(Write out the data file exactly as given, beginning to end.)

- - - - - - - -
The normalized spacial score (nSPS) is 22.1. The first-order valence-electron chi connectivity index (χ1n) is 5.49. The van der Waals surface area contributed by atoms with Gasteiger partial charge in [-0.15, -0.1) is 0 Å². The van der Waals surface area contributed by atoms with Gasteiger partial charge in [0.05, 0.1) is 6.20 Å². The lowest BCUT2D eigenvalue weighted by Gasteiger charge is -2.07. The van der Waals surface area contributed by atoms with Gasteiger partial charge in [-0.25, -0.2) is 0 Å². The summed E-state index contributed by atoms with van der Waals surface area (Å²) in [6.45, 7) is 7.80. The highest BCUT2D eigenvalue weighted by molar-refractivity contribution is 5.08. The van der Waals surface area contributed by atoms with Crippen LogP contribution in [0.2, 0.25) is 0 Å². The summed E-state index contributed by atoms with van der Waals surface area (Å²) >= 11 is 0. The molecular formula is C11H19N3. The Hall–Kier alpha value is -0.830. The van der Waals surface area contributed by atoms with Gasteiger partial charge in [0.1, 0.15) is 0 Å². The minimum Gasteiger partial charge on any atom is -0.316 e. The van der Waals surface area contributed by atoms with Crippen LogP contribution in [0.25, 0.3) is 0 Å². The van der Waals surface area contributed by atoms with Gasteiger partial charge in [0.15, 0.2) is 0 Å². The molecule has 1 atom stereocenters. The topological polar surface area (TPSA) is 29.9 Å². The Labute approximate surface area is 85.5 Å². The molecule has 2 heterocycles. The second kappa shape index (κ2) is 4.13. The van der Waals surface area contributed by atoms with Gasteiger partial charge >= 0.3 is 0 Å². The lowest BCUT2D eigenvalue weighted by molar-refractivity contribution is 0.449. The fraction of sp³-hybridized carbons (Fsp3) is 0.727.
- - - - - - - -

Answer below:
The normalized spacial score (nSPS) is 22.1. The first-order valence-electron chi connectivity index (χ1n) is 5.49. The van der Waals surface area contributed by atoms with Gasteiger partial charge in [-0.15, -0.1) is 0 Å². The van der Waals surface area contributed by atoms with Gasteiger partial charge in [0.05, 0.1) is 6.20 Å². The lowest BCUT2D eigenvalue weighted by Gasteiger charge is -2.07. The van der Waals surface area contributed by atoms with Gasteiger partial charge in [-0.25, -0.2) is 0 Å². The summed E-state index contributed by atoms with van der Waals surface area (Å²) in [6.45, 7) is 7.80. The highest BCUT2D eigenvalue weighted by molar-refractivity contribution is 5.08. The van der Waals surface area contributed by atoms with Crippen LogP contribution in [0.2, 0.25) is 0 Å². The summed E-state index contributed by atoms with van der Waals surface area (Å²) >= 11 is 0. The molecular formula is C11H19N3. The Hall–Kier alpha value is -0.830. The van der Waals surface area contributed by atoms with Gasteiger partial charge in [0.1, 0.15) is 0 Å². The minimum Gasteiger partial charge on any atom is -0.316 e. The van der Waals surface area contributed by atoms with Crippen LogP contribution in [0.25, 0.3) is 0 Å². The van der Waals surface area contributed by atoms with Gasteiger partial charge in [0.15, 0.2) is 0 Å². The molecule has 1 atom stereocenters. The topological polar surface area (TPSA) is 29.9 Å². The Labute approximate surface area is 85.5 Å². The molecule has 2 heterocycles. The second kappa shape index (κ2) is 4.13. The van der Waals surface area contributed by atoms with Gasteiger partial charge >= 0.3 is 0 Å². The lowest BCUT2D eigenvalue weighted by molar-refractivity contribution is 0.449. The fraction of sp³-hybridized carbons (Fsp3) is 0.727.